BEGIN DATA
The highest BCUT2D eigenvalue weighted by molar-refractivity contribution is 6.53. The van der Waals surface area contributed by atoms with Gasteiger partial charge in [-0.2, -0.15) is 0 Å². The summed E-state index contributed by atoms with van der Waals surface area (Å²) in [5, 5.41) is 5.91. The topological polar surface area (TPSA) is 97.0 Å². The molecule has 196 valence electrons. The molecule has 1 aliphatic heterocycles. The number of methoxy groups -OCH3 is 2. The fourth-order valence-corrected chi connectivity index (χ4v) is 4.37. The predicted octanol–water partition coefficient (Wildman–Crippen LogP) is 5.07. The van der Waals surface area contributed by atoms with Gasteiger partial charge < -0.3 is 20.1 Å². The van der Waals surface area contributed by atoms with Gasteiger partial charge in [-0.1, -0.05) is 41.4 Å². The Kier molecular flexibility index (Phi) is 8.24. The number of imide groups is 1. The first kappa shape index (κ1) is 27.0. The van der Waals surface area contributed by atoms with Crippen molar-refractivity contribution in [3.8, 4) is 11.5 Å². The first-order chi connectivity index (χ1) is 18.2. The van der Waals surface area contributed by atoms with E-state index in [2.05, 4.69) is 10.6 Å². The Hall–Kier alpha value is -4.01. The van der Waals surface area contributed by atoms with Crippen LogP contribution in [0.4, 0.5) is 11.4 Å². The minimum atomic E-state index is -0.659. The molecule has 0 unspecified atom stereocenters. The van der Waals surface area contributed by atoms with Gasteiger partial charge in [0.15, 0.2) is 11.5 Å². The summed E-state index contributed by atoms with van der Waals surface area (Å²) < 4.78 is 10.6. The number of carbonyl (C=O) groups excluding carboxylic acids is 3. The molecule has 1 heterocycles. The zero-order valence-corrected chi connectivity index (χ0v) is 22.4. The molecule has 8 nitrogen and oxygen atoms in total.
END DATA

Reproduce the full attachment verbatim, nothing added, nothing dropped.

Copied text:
The highest BCUT2D eigenvalue weighted by molar-refractivity contribution is 6.53. The van der Waals surface area contributed by atoms with Gasteiger partial charge in [-0.2, -0.15) is 0 Å². The summed E-state index contributed by atoms with van der Waals surface area (Å²) in [5, 5.41) is 5.91. The topological polar surface area (TPSA) is 97.0 Å². The molecule has 196 valence electrons. The molecule has 1 aliphatic heterocycles. The number of methoxy groups -OCH3 is 2. The fourth-order valence-corrected chi connectivity index (χ4v) is 4.37. The predicted octanol–water partition coefficient (Wildman–Crippen LogP) is 5.07. The van der Waals surface area contributed by atoms with Gasteiger partial charge < -0.3 is 20.1 Å². The van der Waals surface area contributed by atoms with Gasteiger partial charge in [-0.1, -0.05) is 41.4 Å². The Kier molecular flexibility index (Phi) is 8.24. The number of imide groups is 1. The first kappa shape index (κ1) is 27.0. The van der Waals surface area contributed by atoms with Crippen molar-refractivity contribution in [3.8, 4) is 11.5 Å². The first-order chi connectivity index (χ1) is 18.2. The van der Waals surface area contributed by atoms with E-state index in [2.05, 4.69) is 10.6 Å². The Hall–Kier alpha value is -4.01. The van der Waals surface area contributed by atoms with Crippen LogP contribution in [0.4, 0.5) is 11.4 Å². The minimum atomic E-state index is -0.659. The molecule has 0 unspecified atom stereocenters. The van der Waals surface area contributed by atoms with Gasteiger partial charge in [0.15, 0.2) is 11.5 Å². The summed E-state index contributed by atoms with van der Waals surface area (Å²) < 4.78 is 10.6. The number of carbonyl (C=O) groups excluding carboxylic acids is 3. The molecule has 1 heterocycles. The zero-order valence-corrected chi connectivity index (χ0v) is 22.4. The molecule has 8 nitrogen and oxygen atoms in total.